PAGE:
February 28, 2008


untraceable_lks33979.gifStarring Diane Lane, Billy Burke, and Colin Hanks Untraceable tells the story of an FBI agent trying to track down a seemingly impossible computer geek who uses the internet to show his violent and painful murders. Directed by veteran N.Y.P.D. director/producer Gregory Hoblit the film as of February 2008 has already done 24 million its first two weeks. The horror/thriller story has been told on many occasions but the more interesting aspect of this film is the dark misty atmosphere of Portland and the cybercrime itself, increasing the mood of the tension and terror. Some of the grisly murders could certainly have been toned down a bit but this type of material sells so Hollywood is going to show it.

Its hard to imagine that Christopher Young has worked on nearly 40 films in the last ten years ranging from Runaway Jury, to Shipping News, to Ghost Rider. However, having written for many genre’s, horror/thriller is one that he is quite comfortable with, and the music to Untraceable is certainly full of dark tension filled material. The “Untraceable” theme, like the rest of the soundtrack is scored for piano, harp, guitar, percussion and strings. And it is a real theme, actually consisting of more than three notes! There is a small section in “Incinerated in Cement” where a lone french horn has a small solo and there is a brief passage in “Viewer Executioners” but this is a “black and white” style score that Herrmann describes for his film Psycho. It is a theme that immediately sets the mood for the anticipation of something to happen. Unlike so many other horror scores Mr. Young doesn’t have to resort to loud brass, percussion, and synthesizers to get his message of tension in the score. The key words to describe this soundtrack is sublety of the material. Yes, there are a couple of sections where when necessary the volume was turned up a bit. But this is certainly the exception to the rule. “Missing Flowers” not only repeats the main theme but introduces another theme, soft and pleasant on the piano, a romantic leitmotif used on several occasions. If there is a highlight to any upbeat positive material in this score this is it.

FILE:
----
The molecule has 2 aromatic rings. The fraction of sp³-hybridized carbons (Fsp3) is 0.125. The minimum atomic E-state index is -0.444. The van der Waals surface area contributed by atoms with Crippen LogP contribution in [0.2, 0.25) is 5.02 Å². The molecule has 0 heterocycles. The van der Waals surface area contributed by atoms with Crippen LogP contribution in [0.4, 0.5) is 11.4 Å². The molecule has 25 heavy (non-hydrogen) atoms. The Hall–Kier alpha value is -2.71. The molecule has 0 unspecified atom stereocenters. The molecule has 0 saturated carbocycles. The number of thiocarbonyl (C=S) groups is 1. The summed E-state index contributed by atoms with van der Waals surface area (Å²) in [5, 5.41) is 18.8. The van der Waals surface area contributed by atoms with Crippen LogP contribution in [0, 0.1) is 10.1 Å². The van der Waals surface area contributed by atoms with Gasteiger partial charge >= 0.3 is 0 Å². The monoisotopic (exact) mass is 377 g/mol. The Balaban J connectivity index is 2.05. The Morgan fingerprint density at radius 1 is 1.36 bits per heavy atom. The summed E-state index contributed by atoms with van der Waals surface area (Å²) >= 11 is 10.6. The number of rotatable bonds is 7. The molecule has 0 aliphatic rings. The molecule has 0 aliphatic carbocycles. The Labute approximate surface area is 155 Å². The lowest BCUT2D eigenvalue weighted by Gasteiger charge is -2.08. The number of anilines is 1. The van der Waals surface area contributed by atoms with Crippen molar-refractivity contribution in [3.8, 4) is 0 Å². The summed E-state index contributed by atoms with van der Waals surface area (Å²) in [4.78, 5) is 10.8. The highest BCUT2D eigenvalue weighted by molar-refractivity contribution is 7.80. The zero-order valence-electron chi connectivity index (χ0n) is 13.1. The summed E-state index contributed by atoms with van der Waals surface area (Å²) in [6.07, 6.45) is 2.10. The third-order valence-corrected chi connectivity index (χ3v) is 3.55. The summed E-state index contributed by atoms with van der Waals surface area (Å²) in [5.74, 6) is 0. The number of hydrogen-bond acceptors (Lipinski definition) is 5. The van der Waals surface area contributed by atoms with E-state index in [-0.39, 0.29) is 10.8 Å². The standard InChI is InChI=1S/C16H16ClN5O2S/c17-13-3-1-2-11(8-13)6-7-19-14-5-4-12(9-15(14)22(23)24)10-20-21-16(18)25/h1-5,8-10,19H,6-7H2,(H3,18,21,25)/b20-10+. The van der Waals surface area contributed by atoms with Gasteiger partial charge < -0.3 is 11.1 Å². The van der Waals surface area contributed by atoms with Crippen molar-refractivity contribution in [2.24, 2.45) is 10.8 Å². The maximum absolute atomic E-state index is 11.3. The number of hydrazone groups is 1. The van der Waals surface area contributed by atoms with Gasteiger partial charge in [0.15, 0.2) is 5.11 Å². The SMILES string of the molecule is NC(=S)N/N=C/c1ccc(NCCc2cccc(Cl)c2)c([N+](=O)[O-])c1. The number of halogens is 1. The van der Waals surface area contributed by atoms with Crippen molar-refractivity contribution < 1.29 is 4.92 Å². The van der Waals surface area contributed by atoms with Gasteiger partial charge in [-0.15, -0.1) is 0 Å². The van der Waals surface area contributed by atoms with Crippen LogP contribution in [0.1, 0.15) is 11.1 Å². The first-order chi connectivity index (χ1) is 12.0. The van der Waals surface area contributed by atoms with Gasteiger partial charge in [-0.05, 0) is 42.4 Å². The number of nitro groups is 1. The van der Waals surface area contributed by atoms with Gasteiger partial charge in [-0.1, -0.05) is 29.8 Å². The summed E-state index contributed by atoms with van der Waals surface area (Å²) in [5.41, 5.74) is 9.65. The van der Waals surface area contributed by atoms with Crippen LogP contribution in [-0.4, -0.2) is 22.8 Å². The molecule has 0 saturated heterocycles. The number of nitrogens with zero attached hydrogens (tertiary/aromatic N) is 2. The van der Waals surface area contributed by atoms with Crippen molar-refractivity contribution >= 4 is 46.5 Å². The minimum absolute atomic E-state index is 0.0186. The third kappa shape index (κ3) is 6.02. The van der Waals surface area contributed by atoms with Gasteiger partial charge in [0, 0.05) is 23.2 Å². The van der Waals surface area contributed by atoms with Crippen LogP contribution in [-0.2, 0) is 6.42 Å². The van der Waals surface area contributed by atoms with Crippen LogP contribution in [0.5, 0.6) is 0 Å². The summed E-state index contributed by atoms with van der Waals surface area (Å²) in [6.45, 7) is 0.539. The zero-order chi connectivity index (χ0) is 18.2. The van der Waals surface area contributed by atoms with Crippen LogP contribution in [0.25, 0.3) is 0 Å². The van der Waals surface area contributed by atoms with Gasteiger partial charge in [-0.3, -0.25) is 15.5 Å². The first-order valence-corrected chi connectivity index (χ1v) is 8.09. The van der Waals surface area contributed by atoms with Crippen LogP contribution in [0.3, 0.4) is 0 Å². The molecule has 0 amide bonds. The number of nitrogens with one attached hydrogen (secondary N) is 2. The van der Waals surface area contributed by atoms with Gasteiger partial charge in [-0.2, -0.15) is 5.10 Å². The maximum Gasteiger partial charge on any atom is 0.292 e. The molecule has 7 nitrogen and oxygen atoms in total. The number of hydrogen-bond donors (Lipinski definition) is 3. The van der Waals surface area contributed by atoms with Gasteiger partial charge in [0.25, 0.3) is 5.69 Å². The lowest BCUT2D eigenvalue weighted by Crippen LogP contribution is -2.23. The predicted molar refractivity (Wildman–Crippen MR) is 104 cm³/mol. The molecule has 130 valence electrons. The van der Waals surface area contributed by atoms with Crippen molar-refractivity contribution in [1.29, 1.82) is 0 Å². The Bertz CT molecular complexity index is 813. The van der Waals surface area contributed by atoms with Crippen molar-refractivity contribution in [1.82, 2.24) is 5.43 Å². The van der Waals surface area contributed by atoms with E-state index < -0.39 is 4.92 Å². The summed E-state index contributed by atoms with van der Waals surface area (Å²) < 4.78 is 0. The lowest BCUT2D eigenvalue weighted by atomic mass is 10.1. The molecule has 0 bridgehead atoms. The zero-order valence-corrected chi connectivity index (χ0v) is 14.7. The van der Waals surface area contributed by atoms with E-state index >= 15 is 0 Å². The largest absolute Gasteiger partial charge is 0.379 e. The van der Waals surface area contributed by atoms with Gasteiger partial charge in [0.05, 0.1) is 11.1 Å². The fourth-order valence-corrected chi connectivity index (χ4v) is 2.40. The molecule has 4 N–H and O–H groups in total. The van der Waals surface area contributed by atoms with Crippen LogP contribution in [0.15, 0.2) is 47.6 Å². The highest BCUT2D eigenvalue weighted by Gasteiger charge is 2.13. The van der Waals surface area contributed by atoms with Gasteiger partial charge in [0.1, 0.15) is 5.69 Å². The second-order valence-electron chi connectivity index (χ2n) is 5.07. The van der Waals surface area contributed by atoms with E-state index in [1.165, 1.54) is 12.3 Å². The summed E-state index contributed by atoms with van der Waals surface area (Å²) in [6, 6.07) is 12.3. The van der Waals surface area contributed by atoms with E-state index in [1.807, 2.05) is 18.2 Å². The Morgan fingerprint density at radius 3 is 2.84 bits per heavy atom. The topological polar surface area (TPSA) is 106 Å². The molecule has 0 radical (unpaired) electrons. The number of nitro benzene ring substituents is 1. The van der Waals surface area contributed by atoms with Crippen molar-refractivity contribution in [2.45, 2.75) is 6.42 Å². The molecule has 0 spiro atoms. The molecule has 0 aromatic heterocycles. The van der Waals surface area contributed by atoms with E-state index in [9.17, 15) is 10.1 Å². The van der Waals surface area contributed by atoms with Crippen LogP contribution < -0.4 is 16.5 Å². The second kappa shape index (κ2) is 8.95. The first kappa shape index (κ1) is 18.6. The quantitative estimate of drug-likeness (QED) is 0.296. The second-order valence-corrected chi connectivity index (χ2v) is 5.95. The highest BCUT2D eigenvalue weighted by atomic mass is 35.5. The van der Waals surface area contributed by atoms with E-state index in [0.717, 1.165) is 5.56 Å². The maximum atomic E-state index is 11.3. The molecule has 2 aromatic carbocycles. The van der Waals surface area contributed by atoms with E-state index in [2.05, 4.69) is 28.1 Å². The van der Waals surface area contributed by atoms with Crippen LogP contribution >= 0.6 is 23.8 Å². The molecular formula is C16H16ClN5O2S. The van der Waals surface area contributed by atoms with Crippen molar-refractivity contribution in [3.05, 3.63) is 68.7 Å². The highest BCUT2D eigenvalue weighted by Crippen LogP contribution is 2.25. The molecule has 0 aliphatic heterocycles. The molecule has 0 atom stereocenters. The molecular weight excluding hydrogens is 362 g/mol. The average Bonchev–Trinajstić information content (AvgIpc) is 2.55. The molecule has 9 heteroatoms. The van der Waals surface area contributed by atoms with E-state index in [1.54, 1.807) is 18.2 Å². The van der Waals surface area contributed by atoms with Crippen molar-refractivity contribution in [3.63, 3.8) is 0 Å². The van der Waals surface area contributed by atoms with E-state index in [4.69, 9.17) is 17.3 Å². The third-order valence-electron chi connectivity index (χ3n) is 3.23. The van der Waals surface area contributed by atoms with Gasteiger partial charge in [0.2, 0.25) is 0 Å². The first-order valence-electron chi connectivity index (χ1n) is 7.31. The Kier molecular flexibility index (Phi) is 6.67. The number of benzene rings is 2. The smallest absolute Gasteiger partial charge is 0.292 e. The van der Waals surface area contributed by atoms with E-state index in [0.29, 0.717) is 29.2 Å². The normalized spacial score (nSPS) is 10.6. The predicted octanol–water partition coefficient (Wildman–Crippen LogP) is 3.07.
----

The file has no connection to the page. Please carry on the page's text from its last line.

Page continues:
The entire flavor of this work is definitely minor key, no breaks in the tension and sadness, save for the occasional romantic leitmotif described above. Not one to be played if you’re down in the dumps about something. It also doesn’t make for interesting background music to be played while one is doing the chores around the house. This is also not one of those “one and done” recordings that most of us have and frankly would have been better off if we hadn’t purchased it in the first place. Seeing the film will help to put some of the music in the right place so one can have an understanding of why what was written for what part of the film. If you’re a fan of Chris Young’s music this is one to put into your collection for sure. His subtle method of achieving terror in a film is unsurpassed and puts him at the top of the list in the horror/terror category. Other collectors of horror/terror material will find this to be a change in the way score material is written for this genre. This reviewer approves and is one that will be taken off of the shelf and listened to from time to time. Chris has certainly established himself as a first class composer in the 21st. century. The score was released on Lakeshore 33978 and is available through all of the normal outlets. Recommended!


One Response to “Untraceable/Young”

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